Death Do Us Part does a fairly good job of building tension up between the characters and establishing subplots and drama between them, but once it becomes a horror film the whole thing unravels and quickly becomes a directionless mess. The characters do a lot of pointless running around and screaming for no apparent reason, and it becomes very tedious until the last ten to fifteen minutes. I was ready to divorce this movie until the final twist was revealed. The ending has a surprisingly nasty edge that somewhat redeems the movie, but doesn’t quite make up for the lack of direction and poor script.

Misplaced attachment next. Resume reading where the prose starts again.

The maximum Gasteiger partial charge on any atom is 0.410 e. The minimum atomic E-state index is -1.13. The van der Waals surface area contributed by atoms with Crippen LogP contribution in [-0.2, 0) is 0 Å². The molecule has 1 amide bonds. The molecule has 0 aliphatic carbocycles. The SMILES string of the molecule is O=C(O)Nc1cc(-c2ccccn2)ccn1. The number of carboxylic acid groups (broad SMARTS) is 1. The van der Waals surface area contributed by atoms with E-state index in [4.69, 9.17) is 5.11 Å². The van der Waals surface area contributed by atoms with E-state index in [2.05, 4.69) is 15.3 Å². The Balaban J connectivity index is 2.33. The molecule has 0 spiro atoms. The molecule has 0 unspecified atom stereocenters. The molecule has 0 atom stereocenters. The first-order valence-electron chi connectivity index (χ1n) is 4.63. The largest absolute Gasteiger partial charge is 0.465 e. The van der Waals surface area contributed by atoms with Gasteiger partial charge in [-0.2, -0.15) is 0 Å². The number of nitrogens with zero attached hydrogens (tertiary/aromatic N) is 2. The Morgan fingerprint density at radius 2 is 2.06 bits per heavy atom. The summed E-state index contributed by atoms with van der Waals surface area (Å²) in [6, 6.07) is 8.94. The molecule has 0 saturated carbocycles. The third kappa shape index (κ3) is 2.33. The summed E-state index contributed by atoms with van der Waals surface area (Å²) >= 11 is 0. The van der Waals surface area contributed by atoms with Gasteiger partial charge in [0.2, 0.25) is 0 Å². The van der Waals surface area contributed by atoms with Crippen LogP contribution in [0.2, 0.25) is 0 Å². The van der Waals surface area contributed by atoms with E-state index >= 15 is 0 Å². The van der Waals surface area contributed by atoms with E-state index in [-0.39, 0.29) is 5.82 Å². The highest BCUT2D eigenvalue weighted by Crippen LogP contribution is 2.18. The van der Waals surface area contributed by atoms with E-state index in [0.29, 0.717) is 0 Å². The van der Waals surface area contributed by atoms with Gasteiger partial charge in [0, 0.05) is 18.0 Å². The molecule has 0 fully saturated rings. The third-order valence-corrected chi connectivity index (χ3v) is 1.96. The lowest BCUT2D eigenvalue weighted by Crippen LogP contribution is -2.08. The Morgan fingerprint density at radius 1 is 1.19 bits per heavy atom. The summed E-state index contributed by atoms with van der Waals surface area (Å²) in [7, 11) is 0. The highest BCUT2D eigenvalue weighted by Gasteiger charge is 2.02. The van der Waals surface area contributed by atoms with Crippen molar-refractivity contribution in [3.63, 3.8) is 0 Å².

Death Do Us Part arrives on DVD with an adequate but unsatisfactory transfer, presented in widescreen 1.78:1. There is an overall lack of detail in the image quality on this DVD, and part of this is likely due to the color contrast of the film itself. Colors appear to have been adjusted in post-production so that the lush forest greens and natural dirt browns of the B.C. wilderness really pop, but skin tones look unnaturally pinkish and shadows are always blue-black instead of true black. Consequently, a lot of the scenes in the second half of the movie that take place at night look predominantly blue-black because of the overall lack of shadow detail. The film doesn’t look very low-budget, but the lack of fine detail and the artificially boosted color contrast gives Death Do Us Part the look of a TV show like the CW’s Arrow or Supernatural. Overall, this isn’t a terrible transfer but it’s just above adequate.